Republican Rep. Tom Forese of Chandler sponsored three bills this session to loosen regulations on the undertaking industry, and allow them to bring on interns to do some of the work.
Forese said industry representatives approached him about the measures and, after talking to his local funeral homes about the ideas, he decided to sponsor the bills to help them. He said that learning about the industry and moving the bills hasn’t been easy.
“It’s been quite the undertaking,” Forese quipped.
His HB2771 would allow funeral homes to take advantage of the help of interns by employing them for up to one year at a college of mortuary science, and to allow them to assist in preparation of human remains.
Interns would have to undergo a background check and fingerprinting.
Forese said while the business is lucrative, the dark nature of the industry scares many people away, and funeral directors want to be able to have interns find out quickly if it is the right business for them.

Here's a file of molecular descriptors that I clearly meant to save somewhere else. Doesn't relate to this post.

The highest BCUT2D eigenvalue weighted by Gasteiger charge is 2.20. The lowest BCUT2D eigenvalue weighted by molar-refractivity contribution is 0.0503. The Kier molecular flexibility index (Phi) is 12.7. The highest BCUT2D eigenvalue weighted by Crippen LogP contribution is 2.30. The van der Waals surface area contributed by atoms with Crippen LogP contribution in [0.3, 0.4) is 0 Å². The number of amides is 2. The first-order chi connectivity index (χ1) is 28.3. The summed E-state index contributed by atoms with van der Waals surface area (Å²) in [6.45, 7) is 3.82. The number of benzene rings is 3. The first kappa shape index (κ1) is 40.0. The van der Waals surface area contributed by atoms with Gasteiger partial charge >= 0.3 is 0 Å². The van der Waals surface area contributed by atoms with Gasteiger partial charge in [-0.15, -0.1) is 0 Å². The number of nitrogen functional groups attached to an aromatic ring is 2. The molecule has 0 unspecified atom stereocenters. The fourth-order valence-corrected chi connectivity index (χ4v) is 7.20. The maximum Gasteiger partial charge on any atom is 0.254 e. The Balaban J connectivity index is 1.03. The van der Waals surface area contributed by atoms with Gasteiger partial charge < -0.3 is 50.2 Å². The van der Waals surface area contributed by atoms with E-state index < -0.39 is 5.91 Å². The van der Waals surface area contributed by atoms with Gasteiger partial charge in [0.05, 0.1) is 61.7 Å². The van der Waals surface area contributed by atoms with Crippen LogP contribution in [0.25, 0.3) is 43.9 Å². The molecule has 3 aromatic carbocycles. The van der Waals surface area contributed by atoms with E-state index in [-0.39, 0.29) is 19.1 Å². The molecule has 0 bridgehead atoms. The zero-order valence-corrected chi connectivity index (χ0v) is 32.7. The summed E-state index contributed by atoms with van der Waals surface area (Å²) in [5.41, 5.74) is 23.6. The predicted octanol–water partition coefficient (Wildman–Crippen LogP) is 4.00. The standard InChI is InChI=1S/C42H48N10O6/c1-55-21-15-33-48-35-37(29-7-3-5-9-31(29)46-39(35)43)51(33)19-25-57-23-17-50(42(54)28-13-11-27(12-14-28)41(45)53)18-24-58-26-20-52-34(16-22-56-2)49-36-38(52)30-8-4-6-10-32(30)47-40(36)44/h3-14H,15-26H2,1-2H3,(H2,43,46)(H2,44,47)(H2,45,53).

HB2272 would allow crematories to designate an interim person to do the duties of a licensed funeral director or embalmer. It would add to the list of actions immune from civil liability carrying out the written wishes of the dead or someone acting as their attorney. And it would allow employees, under supervision of a responsible cremationist, to open containers containing human remains.
Both of those bills cleared the House Commerce Committee, which Forese chairs, and were approved by the full House. A measure to repeal the statute authorizing apprentice embalmers cleared the Senate and is now heading to his committee.